A message of love


A message of love

A Jihad for Love is a plea for tolerance and compassion from Mohamed El Bachiri, who lost his wife Loubna in the Brussels attack of March 2016. A rejection of fanaticism, A Jihad for Love is a collection of reflections on love, loss, and the ways in which we can live together despite differences of religion and ideology. Read on for an exclusive extract.


I’m a Muslim, first of all by birth, then by conviction.

I inherited Islam. The faith played a major role in our family. My parents stressed its moral values: uprightness, friendliness, a sense of honour and keeping one’s word. At home, we prayed five times a day. Our father introduced us to it at an early age, but everyone did with it what they wanted.

We took Arabic lessons, in other to learn the language and be able to recite the Koran. That went in the old-fashioned way: boys and girls in separate classrooms, at a local mosque close to our house. We had to learn the Koran by rote – not by heart. In fact, we recited it without understanding it. In the 1980s, anyone who felt like it could call himself a teacher. Ours was old 19 and strict. He slapped our fingers with a ruler. He hit me too, a few times. The worst thing was when my friends would organise a football tournament and I had to go to Arabic lessons. So that Arabic school didn’t last too long. I still know a few suras, maybe thirteen or fourteen of them, only the ones essential for saying my prayers.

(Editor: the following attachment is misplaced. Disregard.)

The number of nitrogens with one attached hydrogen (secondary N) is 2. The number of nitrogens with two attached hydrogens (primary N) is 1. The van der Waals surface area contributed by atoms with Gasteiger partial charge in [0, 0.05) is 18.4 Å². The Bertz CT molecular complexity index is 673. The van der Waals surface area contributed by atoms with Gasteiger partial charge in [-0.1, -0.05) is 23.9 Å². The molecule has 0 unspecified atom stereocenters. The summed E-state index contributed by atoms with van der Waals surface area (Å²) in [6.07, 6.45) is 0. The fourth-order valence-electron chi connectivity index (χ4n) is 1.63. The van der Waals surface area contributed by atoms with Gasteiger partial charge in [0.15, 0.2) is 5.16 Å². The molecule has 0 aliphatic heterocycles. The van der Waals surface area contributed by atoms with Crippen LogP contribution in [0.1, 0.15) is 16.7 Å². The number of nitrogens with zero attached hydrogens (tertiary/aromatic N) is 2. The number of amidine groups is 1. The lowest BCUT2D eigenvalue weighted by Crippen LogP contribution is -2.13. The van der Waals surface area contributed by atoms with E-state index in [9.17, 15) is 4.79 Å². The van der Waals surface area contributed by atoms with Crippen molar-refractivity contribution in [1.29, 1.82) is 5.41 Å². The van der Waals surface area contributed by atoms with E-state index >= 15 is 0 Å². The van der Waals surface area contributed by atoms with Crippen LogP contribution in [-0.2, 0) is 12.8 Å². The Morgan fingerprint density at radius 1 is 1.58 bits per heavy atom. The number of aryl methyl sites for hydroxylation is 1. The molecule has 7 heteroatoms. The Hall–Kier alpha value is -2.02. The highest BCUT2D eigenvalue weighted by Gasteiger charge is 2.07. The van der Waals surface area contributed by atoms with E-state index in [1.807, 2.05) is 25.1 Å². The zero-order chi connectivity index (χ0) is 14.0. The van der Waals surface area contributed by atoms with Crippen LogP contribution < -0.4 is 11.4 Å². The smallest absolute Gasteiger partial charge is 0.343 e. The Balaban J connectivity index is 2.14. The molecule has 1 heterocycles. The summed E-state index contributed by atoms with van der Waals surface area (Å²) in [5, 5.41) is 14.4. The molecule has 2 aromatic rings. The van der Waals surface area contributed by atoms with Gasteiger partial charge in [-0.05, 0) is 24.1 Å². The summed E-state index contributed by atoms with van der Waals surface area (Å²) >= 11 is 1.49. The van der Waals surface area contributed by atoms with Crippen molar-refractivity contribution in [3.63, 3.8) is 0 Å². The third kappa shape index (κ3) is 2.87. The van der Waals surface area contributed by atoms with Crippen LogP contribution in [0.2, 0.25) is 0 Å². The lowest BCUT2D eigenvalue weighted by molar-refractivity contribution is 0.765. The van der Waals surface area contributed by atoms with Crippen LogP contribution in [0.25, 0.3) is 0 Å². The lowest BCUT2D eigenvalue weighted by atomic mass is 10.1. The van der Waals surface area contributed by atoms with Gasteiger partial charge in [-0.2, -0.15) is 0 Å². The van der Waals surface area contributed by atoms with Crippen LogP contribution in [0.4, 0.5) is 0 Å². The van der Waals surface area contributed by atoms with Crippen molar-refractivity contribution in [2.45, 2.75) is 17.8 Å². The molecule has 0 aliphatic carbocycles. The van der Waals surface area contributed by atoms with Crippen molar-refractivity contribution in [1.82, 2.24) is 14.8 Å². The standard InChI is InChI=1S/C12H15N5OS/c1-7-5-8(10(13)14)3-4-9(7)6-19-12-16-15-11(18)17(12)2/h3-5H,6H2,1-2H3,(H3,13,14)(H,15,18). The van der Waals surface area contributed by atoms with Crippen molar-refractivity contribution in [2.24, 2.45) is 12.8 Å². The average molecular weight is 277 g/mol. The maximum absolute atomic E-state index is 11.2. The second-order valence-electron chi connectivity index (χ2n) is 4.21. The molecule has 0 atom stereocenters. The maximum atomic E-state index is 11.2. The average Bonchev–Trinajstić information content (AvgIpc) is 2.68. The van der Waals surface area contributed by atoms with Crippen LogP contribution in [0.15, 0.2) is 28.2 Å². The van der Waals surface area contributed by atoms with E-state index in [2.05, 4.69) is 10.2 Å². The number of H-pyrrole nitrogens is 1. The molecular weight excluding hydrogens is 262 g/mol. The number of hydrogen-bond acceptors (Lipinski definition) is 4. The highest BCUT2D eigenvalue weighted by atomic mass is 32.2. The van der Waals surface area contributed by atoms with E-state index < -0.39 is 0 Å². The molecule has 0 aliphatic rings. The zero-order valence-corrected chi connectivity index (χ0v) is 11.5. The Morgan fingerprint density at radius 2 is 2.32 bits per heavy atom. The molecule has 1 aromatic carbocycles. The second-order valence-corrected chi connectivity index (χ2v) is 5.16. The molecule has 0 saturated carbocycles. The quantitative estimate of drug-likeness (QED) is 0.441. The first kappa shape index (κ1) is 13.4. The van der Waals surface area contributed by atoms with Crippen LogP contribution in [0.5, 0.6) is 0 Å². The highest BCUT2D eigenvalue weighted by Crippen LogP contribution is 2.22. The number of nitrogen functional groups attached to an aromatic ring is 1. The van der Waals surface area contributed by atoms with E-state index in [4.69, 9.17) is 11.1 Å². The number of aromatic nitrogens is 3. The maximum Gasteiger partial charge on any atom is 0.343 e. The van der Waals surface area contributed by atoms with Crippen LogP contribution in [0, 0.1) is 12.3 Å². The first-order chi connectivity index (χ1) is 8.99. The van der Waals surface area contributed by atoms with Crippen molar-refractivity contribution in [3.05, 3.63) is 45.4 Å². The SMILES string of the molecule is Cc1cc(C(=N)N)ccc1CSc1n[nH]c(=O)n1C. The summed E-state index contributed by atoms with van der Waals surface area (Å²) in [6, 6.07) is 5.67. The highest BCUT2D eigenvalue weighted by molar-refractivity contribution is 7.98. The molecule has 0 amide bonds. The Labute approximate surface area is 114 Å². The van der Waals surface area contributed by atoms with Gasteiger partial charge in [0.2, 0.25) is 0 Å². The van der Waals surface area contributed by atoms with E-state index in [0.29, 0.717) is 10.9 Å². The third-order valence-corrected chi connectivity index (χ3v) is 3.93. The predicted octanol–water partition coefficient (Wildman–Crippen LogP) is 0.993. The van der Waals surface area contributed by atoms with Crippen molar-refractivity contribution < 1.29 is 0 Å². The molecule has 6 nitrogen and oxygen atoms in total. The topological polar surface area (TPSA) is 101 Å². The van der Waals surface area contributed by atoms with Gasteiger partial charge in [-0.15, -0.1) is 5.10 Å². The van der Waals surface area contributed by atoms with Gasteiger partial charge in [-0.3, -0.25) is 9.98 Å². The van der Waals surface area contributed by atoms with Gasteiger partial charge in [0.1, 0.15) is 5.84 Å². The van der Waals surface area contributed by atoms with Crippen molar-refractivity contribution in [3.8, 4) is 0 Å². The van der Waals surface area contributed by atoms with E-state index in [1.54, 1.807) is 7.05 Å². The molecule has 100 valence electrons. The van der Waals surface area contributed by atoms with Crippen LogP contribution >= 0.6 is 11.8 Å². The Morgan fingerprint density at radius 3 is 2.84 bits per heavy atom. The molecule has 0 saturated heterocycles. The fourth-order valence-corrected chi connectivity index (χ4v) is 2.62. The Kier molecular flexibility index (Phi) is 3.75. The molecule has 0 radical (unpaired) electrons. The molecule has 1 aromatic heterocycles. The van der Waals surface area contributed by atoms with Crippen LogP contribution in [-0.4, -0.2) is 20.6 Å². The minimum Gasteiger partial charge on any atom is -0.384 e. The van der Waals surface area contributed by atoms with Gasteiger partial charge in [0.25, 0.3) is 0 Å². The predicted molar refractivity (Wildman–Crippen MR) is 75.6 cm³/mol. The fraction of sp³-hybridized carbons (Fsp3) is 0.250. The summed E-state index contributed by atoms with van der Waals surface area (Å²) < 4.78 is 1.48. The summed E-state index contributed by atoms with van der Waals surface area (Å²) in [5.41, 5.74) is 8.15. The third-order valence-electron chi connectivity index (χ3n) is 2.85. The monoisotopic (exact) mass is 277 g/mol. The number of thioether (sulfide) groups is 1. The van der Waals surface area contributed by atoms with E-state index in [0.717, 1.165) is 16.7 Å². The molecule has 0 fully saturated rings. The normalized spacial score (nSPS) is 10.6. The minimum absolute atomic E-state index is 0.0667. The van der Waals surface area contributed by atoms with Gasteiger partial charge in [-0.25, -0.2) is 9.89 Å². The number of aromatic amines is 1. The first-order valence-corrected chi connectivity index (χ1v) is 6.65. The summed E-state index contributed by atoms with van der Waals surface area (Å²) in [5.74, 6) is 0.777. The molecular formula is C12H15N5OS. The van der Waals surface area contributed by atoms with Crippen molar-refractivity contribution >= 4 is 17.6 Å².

The Koran is poetry, in Arabic it’s a beautiful text. The Arabs used the Word and the poetry to make contact, to discuss, to convince. It was beauty. It was art. In this religion, poetry plays a crucial role. How someone who was first a shepherd, later a merchant and then finally a mystic discovered poetry as his driving force…. You may criticise the Koran, but as poetry it is without equal.

A Jihad for Love is available now in paperback and ebook